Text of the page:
Is it getting hotter? How Houston's early summer heat this week compares to that from last June

Elyse Smith Image
Monday, June 24, 2024
Is it getting hotter? How Houston's early summer heat this week compares to that from last June
As Houston anticipates the season's first heat wave, ABC13 Meteorologist Elyse Smith compares this incoming heat to last year's temperatures.

HOUSTON, Texas (KTRK) -- Houston could be in for the first heat wave of the season with temperatures potentially rising into the upper 90s later this week.

With the summer heat finally here, ABC13 Meteorologist Elyse Smith compares this incoming heat to normal temperatures this time of year.

The weather southeast Texas is experiencing this June has been very different from last year. It's a tale of two Junes.

In mid-June of 2023, temperatures skyrocketed. Houston had three 100-degree days in a row at the start of summer with an additional 13 days where high temperatures were above 95 degrees.

In addition to that, the ground started to dry up towards the end of the month as Houston only saw 3.24 inches of rain in June of 2023, and much of that rain fell in the first half of the month. That's just over half of the monthly average of 6 inches.

Thanks to the active weather pattern bringing in several rainy and stormy weather systems to southeast Texas, this June has been quite a different story.

So far, there was only one day when temperatures went above 95 degrees, and that was June 6th.

Plus, Houston has seen double the amount of rainfall than all of last June combined and the month's not even over yet. As of June 24, 7.79 inches of rain have fallen at Bush Intercontinental Airport.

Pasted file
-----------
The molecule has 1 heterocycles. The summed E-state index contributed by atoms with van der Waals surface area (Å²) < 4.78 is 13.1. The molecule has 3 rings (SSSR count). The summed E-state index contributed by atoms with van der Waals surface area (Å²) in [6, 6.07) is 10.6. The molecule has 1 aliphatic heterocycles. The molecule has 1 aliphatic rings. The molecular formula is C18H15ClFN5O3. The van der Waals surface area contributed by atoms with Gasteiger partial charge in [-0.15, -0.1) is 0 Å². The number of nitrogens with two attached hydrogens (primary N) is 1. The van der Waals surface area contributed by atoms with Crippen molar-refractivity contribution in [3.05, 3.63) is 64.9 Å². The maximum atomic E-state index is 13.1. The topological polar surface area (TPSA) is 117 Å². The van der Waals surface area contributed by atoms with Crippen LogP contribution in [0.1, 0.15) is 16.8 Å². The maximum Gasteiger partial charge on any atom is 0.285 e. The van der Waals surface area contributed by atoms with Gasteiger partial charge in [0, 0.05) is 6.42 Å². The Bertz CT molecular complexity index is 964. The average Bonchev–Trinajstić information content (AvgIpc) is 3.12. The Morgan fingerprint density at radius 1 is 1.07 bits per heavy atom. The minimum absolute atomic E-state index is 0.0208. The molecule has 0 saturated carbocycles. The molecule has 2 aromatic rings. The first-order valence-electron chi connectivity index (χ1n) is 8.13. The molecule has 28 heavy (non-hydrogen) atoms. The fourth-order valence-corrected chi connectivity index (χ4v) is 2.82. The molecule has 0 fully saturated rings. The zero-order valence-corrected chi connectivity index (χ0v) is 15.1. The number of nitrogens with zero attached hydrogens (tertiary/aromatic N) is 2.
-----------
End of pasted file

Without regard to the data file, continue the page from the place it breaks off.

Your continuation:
When considering the heat that will come to Houston later this week, we're set up to handle these hot afternoons better since we've eased into it this summer compared to last summer. In other words, we have a better opportunity to acclimate to the heat.

New this summer, there's a tool from the National Weather Service to help show us when the heat is expected to be above what we usually see. This is in addition to the Heat Advisories and Excessive Heat Warnings that will be issued if needed.

It's a heat risk map and a helpful way to show when the heat puts our health at risk specifically in southeast Texas. What's key is that it takes into account our baseline for heat.

For example, a 95-degree day with a feels-like temperature near 108 degrees is hot, but it does not spike all the way into that extreme category for Houston. But if you were to compare it to say New York City with the same conditions, it most likely would since that would be more of extreme heat to them. A reminder that Houston's heat baseline or benchmark is a little higher than other parts of the country.

This week could also be the first time we have consecutive Heat Advisories issued day after day, where the compounding impacts of the daily heat could put you at risk. Make sure you're drinking plenty of water and taking cooling breaks in the A/C throughout the day.

Of course, the eye-catching data points are those hot afternoon temperatures, but it's also important to point out how Houston's summers are warming collectively over time. ABC13 partners with Climate Central and they found that since 1970, Houston's average summer temperature is nearly 5 degrees warmer than what we experienced decades ago. This includes overnight lows, or what the temperature is around sunrise.

Meteorologist Elyse Smith covered this extensively last summer because having low temperatures near 80 degrees for consecutive days, if not weeks, at a time is not normal. That's significant because your body isn't able to cool off or reset for the next day on its own without A/C.

Houston's overnight lows are warming faster than our afternoon highs. These warmer nights are a sign of how our climate is changing and our summers are altogether warming here in southeast Texas.

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